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At first I was not convinced. I had never been interested in horse riding at all, nor did I even plan on mounting a sturdy white mare upon arrival to Mongolia’s Gorkhi-Terelj National Park. And despite everyone indulging me with horse maxims like, “to ride a horse is like to ride the wind,” or “no hour of life is wasted that is spent in the saddle,”  I still associated the pastime with priggish bourgeois social classes and the boring equestrian events of the Summer Olympics. Even as a boy I was thoroughly bored with Wild West and Cowboys and Indians movies; and need I even mention the dancing Lipizzaner Stallions of the Spanish Riding school in Austria, which to me, are parodied of their true abilities and groomed to look like pearly “My Little Pony” toys for children.

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But after ceaselessly goading me on the prospect of a mini-adventure within the greater one, to explore the vast, unfurled carpet of green before us that was the Mongolian steppes, my fellow travelers had succeeded in getting under my skin to a positive, “yes, okay, I’ll do it!” Anyhow, the thought of wind through my greasy, tousled locks may have been the closest thing to a “natural” shampoo and conditioner in the three weeks I had been backpacking.  
 
The tour guide was a Mongolian nomad named Sukh. Contrary to the stereotype of a Mongol being stolid, intransigent and blood-lusting, our nomad had an inviting and comical side to him. When we met him for the first time he began pointing to himself as if we suddenly commenced an impromptu game of charades, and motioning a giant axe; hell, by the large sweeping arm movement, it might have been a halberd he was swinging. We didn’t know why, or even what, he was gesticulating, and the language barrier between us may have been what the Berlin wall once was. Did the tour finish off with an animal sacrifice? Was it an invitation to a beheading? Was it supplementary and did we have to pay extra? We wore dumb looks on our faces until one of the children broke away from milking a cow, ran up to us quickly for the cow’s teats had been softened and its owner antsy, and in our suspended state of mental density she yelled out, “Axe! his name…Sukh, means ‘axe’ in English.” We nodded our heads and felt slightly relieved. We still felt dumb in the spectacle, just a downgraded dumbness.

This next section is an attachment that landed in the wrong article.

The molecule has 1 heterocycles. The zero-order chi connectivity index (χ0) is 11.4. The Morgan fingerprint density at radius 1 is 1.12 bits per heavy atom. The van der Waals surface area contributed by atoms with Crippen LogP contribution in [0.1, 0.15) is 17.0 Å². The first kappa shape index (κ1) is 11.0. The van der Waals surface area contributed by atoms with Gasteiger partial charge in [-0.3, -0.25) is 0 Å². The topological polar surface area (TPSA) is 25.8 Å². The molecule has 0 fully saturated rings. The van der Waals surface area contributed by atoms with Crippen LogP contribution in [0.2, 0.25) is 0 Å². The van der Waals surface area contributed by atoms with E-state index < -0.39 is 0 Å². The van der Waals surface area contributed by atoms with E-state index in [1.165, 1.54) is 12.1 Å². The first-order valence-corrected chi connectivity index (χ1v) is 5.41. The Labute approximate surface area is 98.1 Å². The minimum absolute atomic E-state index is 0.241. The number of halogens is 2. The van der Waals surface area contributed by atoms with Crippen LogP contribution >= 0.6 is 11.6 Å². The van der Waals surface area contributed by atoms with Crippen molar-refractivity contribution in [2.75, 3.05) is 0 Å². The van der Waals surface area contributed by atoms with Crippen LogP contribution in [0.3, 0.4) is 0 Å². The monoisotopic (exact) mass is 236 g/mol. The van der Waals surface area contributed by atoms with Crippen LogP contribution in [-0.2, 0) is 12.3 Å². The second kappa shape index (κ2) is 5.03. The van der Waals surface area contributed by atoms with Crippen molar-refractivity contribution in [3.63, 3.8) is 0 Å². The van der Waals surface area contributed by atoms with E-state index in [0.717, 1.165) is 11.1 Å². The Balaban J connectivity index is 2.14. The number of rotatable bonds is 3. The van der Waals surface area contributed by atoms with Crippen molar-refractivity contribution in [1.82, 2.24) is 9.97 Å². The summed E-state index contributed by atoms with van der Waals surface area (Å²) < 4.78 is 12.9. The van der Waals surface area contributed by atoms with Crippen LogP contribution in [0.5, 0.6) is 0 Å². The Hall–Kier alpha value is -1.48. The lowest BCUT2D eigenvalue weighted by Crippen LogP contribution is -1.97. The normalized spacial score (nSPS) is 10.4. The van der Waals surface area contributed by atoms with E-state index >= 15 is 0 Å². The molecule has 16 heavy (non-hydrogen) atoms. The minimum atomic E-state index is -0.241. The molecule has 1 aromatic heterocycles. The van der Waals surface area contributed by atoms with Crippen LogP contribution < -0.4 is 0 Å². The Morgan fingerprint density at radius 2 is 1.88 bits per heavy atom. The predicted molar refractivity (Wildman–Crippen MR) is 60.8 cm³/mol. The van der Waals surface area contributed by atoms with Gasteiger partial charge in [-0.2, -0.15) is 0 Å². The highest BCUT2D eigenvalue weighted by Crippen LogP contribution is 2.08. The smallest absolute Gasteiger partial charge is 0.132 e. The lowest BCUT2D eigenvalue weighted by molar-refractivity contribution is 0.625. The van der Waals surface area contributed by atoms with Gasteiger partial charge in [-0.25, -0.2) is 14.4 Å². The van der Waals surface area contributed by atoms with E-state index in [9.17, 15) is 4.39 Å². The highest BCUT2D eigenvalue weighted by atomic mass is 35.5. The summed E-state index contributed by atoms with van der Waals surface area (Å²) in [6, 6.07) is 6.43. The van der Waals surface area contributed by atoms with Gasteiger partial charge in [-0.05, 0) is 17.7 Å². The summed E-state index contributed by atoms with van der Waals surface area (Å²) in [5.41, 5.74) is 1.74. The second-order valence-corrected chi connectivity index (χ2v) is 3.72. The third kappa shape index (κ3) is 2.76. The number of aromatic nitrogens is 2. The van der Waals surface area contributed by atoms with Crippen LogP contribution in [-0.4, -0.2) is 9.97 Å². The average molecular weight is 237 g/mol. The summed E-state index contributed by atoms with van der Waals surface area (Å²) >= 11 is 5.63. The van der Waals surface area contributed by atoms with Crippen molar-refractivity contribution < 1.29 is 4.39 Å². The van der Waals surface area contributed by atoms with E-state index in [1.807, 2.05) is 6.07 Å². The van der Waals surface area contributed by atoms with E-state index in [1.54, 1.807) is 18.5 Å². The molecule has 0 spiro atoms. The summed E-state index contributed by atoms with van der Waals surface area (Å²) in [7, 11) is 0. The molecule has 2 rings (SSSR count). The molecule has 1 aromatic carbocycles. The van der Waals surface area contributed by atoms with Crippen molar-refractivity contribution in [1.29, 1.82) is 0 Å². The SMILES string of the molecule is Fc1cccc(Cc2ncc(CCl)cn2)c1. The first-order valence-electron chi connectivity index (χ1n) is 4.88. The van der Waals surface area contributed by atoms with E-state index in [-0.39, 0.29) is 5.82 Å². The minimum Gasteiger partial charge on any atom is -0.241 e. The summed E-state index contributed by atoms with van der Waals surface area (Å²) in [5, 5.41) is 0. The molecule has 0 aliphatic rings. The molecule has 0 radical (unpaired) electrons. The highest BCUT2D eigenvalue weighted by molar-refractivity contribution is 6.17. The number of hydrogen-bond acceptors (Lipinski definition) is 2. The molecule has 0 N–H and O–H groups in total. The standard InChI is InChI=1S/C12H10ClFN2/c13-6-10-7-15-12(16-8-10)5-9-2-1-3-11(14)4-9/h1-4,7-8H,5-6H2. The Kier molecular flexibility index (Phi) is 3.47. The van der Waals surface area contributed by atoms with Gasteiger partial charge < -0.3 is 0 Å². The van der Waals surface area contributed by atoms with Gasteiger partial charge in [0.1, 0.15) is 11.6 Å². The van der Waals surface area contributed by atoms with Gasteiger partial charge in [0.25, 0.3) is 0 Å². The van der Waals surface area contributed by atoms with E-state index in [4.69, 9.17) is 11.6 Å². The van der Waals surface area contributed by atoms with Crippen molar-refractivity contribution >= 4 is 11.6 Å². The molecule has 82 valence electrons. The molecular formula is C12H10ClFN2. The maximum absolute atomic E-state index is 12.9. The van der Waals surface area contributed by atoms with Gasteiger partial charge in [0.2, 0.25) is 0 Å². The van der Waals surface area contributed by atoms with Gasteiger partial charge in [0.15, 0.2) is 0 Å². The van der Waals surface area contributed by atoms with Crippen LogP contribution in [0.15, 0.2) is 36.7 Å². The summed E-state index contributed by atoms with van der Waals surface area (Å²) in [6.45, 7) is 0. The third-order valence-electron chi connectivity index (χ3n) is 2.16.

As everyone sat atop their horses waiting for me to mount, I was quickly reprimanded derided for sticking my left foot in the horse’s right stirrup—how foolish of me! I nearly stumbled over and the horse nervously danced away, a reaction questioning what in the world I was doing.
 
“Marius!” Lise shouted, an exchange student from Norway and an avid equestrian, “you mount on the nearside, the left side; horses don’t like riders mounting on the offside, particularly Mongolian horses.”
 
“I just can’t get a good grip, my shoe is falling apart, too.” In defending myself with such lame words, my face put on the colors of the Mongolian flag—I was truly embarrassed. Of course, I was hoping to lie my way through looking like an idiot and even to get exempted from such titles, but, unfortunately, the former excuse was transparent and, well, the latter was true but hardly a reason why I couldn’t mount a horse. My shoe was on the verge of becoming furloughed for good, its sole was completely unpeeled from the leather and was flapping around as if it had suddenly learned to speak and be a deceitful and unreliable scoundrel…could you believe the cheek? For a shoe to speak lies because I was just trying to enjoy myself and mount a Mongolian horse.
 
As Sukh shook his head in disappointment, calling the horse back and holding the reins tighter, I tried again, and finally, with some –difficulty—as to be expected from a –beginner—I managed to climb up...on the nearside.